Ghost Station by S.A. Barnes horror book reviewsGhost Station by S.A. Barnes horror book reviewsGhost Station by S.A. Barnes 

Ghost Station, by S.A. Barnes (2024), is a mix of haunted-house and The-killer-is-among- us horror, with a generous ladling of body horror to round it out. The standout of this space-horror novel is the setting, a deserted habitat on a dead and snowy planet, where psychologist Dr. Ophelia Bray is supposed to be observing the Reclamation and Exploration Team who had a team member die mysteriously on an earlier assignment. Bray’s specialty is Eckhart-Reisner Syndrome (ERS), a condition that comes on during extended stays off earth. In one notorious case, ERS led to the murders of twenty-nine people on a mining colony.

Ophelia, or Phe, has her own issues. Her family is the second-richest on earth and made most of their wealth from inventions and space exploration. When it comes to ERS, Phe considers them part of the problem. However, there are even darker chapters in Phe’s past, and the deserted “hab” on Lyria 393-C brings many of them back into her consciousness. The team distrusts her. Even their commander, who requested a therapist, only did it as a paperwork dodge; he doesn’t want her there either. At least one of the team has a personal reason to hate Phe if they knew who she really was. Almost as soon as they enter the vast empty hab they find indications that things went very wrong for the team who was there before them.

Barnes is a master of atmosphere, whether it’s the empty and echoing inner space of the hab or the exterior environment, filled with snow and the constant screaming of the wind. The planet does not have sufficient oxygen for humans, and requires enviro-suits, an excellent tool for limiting peripheral vision in a horror story. Very soon, Phe is having trouble telling whether things around her are pranks, nightmares, accidents… or something else. And she’s not alone with that confusion.

S.A. Barnes

S.A. Barnes

As I said, I loved the atmosphere in this book, and I appreciated the explanation for the increasing horror. The set-up and the protagonist character in Ghost Station is very similar to Barnes’s 2022 book Dead Silence, but Phe seems to do a lot more dithering, and that didn’t resonate as well for me. The R&E team felt less like people and a bit more like types. I also thought the book got off to a slow start, as Phe prepares for “cold sleep” to go into space, and her family pulls out all the stops to keep that from happening. Still, if you want a chills-down-your-spine, look-over-your-shoulder space horror book, this is a good place to look. The book is a creepfest, and I mean that in the best way.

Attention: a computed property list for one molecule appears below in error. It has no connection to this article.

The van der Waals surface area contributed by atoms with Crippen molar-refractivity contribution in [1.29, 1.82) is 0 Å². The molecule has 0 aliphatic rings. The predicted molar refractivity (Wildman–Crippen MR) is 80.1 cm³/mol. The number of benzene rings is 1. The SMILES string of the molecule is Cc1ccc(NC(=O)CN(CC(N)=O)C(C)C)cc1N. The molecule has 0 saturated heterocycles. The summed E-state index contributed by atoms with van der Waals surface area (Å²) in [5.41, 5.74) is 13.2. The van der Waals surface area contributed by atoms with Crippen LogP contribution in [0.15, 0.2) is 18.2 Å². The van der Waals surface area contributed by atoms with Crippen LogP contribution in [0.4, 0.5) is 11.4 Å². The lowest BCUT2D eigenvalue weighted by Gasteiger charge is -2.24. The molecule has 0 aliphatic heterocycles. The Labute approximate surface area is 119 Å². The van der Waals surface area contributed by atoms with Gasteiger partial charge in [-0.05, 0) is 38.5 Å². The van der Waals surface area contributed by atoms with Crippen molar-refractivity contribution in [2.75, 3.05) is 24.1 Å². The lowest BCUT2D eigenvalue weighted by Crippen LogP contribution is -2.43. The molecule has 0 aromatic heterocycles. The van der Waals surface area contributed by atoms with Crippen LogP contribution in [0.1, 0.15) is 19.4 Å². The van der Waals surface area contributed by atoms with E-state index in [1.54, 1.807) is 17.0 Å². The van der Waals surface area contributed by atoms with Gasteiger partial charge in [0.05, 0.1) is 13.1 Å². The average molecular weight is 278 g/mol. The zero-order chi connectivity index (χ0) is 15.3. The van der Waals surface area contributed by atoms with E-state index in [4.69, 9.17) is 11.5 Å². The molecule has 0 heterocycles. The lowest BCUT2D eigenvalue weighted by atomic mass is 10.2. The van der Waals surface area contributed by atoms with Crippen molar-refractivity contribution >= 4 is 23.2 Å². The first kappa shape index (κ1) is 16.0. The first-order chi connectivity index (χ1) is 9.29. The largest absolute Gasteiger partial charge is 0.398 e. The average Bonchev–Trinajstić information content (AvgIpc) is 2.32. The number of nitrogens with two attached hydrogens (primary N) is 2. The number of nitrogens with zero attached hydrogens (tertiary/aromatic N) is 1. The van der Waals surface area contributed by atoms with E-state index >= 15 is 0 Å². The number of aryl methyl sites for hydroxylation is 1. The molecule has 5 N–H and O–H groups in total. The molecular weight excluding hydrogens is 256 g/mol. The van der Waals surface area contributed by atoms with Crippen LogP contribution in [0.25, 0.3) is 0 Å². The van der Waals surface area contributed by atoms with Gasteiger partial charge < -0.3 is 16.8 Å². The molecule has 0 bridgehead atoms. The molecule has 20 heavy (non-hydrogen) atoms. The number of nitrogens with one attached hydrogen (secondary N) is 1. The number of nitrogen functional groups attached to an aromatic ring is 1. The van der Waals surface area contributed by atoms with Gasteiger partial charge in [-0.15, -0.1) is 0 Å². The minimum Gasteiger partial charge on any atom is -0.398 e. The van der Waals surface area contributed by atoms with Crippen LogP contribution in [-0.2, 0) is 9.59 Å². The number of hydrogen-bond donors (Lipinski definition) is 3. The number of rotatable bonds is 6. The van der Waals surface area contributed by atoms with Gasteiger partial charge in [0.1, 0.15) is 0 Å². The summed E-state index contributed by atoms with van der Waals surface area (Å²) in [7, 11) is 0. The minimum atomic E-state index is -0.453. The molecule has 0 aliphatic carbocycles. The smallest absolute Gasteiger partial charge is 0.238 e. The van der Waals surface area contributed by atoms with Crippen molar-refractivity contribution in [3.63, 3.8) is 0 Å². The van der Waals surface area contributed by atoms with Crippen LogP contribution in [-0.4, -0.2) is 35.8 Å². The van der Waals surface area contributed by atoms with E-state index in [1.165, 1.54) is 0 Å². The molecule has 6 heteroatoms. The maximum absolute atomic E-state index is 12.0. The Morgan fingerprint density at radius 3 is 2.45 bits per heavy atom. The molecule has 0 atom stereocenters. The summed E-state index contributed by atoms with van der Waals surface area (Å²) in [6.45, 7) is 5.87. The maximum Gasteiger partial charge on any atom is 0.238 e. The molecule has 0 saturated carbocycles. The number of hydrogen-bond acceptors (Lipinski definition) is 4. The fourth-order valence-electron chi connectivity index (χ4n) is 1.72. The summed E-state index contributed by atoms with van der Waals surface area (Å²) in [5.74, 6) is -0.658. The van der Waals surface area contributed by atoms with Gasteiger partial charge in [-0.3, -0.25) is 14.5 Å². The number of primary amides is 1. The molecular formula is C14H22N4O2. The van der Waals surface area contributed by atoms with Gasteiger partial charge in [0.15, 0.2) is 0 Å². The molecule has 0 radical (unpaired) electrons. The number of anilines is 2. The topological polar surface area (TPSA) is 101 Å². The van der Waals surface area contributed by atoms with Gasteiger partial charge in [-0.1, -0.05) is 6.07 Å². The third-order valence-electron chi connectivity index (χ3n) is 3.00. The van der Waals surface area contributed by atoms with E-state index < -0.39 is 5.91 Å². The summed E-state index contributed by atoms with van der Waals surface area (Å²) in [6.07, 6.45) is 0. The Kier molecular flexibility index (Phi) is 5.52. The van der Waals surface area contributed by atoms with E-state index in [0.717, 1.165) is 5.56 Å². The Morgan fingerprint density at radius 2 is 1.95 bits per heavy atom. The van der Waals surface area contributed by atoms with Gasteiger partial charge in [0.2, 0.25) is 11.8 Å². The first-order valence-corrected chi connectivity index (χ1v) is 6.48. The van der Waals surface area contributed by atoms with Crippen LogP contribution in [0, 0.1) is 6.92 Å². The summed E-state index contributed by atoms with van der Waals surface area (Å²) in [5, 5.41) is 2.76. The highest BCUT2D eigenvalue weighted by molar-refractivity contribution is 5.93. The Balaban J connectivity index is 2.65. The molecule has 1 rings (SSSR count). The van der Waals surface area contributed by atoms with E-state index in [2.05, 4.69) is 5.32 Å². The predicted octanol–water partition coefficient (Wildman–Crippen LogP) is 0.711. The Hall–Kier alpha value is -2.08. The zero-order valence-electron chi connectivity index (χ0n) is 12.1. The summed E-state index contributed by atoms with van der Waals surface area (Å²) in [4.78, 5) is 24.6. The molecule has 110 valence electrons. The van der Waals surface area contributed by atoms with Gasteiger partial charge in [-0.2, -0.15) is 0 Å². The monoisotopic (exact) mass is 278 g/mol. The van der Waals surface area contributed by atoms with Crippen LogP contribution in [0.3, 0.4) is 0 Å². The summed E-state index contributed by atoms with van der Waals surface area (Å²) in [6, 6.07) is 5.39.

Published in April 2024. An abandoned plant. A hidden past. A deadly danger. Psychologist Dr. Ophelia Bray has dedicated her life to the study and prevention of Eckhart-Reiser syndrome (ERS)―the most famous case of which resulted in the brutal murders of twenty-nine people. It’s personal to her, and when she’s assigned to a small exploration crew who recently suffered the tragic death of a colleague, she wants to help. But as they begin to establish residency on an abandoned planet, it becomes clear that the crew is hiding something. Ophelia’s crewmates are far more interested in investigating the eerie, ancient planet and unraveling the mystery behind the previous colonizers’ hasty departure than opening up to her. That is, until their pilot is discovered gruesomely murdered. Is this Ophelia’s worst nightmare starting―a wave of violence and mental deterioration from ERS? Or is it something even more sinister? Terrified that history will repeat itself, Ophelia and the crew must work together to figure out what’s happening. But trust is hard to come by…and the crew isn’t the only one keeping secrets.


  • Marion Deeds

    Marion Deeds, with us since March, 2011, is the author of the fantasy novella ALUMINUM LEAVES. Her short fiction has appeared in the anthologies BEYOND THE STARS, THE WAND THAT ROCKS THE CRADLE, STRANGE CALIFORNIA, and in Podcastle, The Noyo River Review, Daily Science Fiction and Flash Fiction Online. She’s retired from 35 years in county government, and spends some of her free time volunteering at a second-hand bookstore in her home town.

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